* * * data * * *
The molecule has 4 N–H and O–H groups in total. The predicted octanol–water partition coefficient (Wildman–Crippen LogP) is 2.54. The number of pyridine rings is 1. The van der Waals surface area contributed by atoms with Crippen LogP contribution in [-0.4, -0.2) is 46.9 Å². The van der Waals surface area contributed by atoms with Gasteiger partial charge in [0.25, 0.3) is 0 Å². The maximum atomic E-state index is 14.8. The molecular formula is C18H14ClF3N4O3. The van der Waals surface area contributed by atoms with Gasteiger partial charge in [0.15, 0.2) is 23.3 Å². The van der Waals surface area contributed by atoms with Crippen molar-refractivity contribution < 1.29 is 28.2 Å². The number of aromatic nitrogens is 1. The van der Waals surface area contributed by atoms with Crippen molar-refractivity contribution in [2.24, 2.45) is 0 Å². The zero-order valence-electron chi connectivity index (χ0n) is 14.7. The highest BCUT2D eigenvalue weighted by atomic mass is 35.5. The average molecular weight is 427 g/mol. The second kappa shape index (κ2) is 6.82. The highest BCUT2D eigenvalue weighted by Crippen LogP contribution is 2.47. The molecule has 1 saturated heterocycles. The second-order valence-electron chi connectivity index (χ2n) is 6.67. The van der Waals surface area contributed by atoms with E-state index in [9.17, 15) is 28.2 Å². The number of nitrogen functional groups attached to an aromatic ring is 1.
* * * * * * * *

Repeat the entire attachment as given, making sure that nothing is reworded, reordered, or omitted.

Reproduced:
The molecule has 4 N–H and O–H groups in total. The predicted octanol–water partition coefficient (Wildman–Crippen LogP) is 2.54. The number of pyridine rings is 1. The van der Waals surface area contributed by atoms with Crippen LogP contribution in [-0.4, -0.2) is 46.9 Å². The van der Waals surface area contributed by atoms with Gasteiger partial charge in [0.25, 0.3) is 0 Å². The maximum atomic E-state index is 14.8. The molecular formula is C18H14ClF3N4O3. The van der Waals surface area contributed by atoms with Gasteiger partial charge in [0.15, 0.2) is 23.3 Å². The van der Waals surface area contributed by atoms with Crippen molar-refractivity contribution < 1.29 is 28.2 Å². The number of aromatic nitrogens is 1. The van der Waals surface area contributed by atoms with Crippen molar-refractivity contribution in [2.24, 2.45) is 0 Å². The zero-order valence-electron chi connectivity index (χ0n) is 14.7. The highest BCUT2D eigenvalue weighted by atomic mass is 35.5. The average molecular weight is 427 g/mol. The second kappa shape index (κ2) is 6.82. The highest BCUT2D eigenvalue weighted by Crippen LogP contribution is 2.47. The molecule has 1 saturated heterocycles. The second-order valence-electron chi connectivity index (χ2n) is 6.67. The van der Waals surface area contributed by atoms with E-state index in [9.17, 15) is 28.2 Å². The number of nitrogen functional groups attached to an aromatic ring is 1.